Jason Leppert is something of an expert when it comes to cruises – he took his first one at the age of two, and he hasn’t stopped since.
His blog, Popular Cruising, attracts huge numbers of cruise fans – and Jason is always on hand to chat to fellow cruisers about their trips, their favourite destinations, and any questions they have.
“I’ve sort of been in training for this career my whole life,” he says. “I started out working at my local newspaper before beginning Popular Cruising, and now I write full-time for TravelPulse. I also contribute to lots of other news sites, including Fox News and the Travel Channel.”
We couldn’t resist asking Jason about river cruises – and why they’re becoming more popular. What’s the pace of life like – and which three celebs would he most like to take a cruise with? If you’re curious about river cruising, you’re in the right place to find out all you need to know.
River cruises seem like a much more refined version of ocean cruises. What are the main differences?
In many ways, they are a return to cruising basics. There are no bells and whistles, or elaborate shipboard attractions, simply because there is not enough room for them! So, the focus is primarily on the destination itself, and everything on board reflects that, from local cuisine to lectures.
Of course, accommodation is just as comfortable as on the big ships – there are just fewer rooms. The demographic tends to skew towards older people, but younger people are starting to embrace it. It really is perfect for everyone, millennials included.
When people think of cruises, they might just think of the sea. Why are river cruises such a great alternative?
River cruises are fantastic thanks to how close the boats can dock at their destination. They tend to always disembark right in the heart of these regions, whereas there can be a long bus ride to a local town when you get off an ocean cruise. It’s sort of a hybrid between hotel hopping in Europe and a traditional ocean cruise. Plus, you get the benefits of unpacking once combined with more land trips.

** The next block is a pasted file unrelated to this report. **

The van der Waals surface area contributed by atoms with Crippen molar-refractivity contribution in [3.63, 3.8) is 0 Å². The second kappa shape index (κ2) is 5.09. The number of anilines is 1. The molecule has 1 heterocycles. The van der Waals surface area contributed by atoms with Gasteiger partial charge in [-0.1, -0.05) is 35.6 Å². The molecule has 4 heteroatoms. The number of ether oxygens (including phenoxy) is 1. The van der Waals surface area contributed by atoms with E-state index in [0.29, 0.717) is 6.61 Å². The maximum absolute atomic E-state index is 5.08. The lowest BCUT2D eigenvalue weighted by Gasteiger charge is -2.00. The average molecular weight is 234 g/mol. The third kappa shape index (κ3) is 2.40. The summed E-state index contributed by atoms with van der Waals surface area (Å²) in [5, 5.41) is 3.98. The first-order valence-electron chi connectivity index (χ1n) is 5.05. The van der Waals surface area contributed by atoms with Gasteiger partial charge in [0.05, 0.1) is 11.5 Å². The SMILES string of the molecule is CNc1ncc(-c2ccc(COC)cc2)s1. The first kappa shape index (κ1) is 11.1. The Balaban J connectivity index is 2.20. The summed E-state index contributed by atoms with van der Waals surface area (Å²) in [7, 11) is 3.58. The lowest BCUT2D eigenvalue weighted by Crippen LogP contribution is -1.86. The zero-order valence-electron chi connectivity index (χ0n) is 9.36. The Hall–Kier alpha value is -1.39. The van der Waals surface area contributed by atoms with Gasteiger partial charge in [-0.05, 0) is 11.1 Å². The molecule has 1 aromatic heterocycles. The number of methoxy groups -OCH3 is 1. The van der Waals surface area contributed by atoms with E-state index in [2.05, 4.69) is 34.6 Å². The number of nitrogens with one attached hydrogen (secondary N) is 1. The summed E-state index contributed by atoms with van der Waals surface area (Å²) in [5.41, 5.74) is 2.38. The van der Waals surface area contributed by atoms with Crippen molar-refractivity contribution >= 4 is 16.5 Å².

Are they cheaper – do they offer more value for money?
They can seem expensive – but in reality, they’re not. The increase in price is mainly because shore excursions are usually bundled in with the cost, so they can offer far greater value.
Are there more opportunities to visit more places, and set foot on land?
Definitely. In fact, many river cruises overnight in some ports to let guests experience a taste of the local nightlife. So-called days at sea or, in this case, river, are less common, as each day usually features a new port of call.
Would river cruises suit people who suffer from seasickness?
Absolutely - there is no motion of the ocean to contend with on rivers. Perhaps the only bizarre sensation is the entry into river locks; it’s not uncommon for the riverboats to ‘bounce’ in them for a bit! It’s not a problem, though – the boats have built-in bumpers.
Is the pace of life a bit slower, or is there excitement for people who are seeking fun and making new friends?
The pace of life is ‘slower’ as there are no casinos or nightclubs on the boat, but there are still plenty of opportunities to socialise. The beauty of any cruise is that you can take things as fast or as slow as you’d like. For instance, more river cruise lines now offer active excursions, such as bike rides.
Is there more of an opportunity to spot wildlife?
You are much closer to the shore, but the flora and fauna in Europe differs quite a bit from what you’d see in Alaska. You’re more likely to see other people than animals.
Which three locations would you recommend – and why?
There are so many great river cruises internationally, but I’d recommend any that leave from Budapest or Amsterdam because those destinations alone are so great. And thanks to locks and canals, you can take an extended cruise between the two along three rivers: the Rhine, Main and Danube.
Finally, which three celebrities would you take with you on a river cruise?
Very interesting question! I would take Walt Disney because I’m a huge fan of all his work and the company he started. Craig Ferguson, because he makes me howl and he’s very well read and worldly. Finally, I’d enlist Captain Jack Sparrow - how fun would it be to see a pirate on a riverboat?
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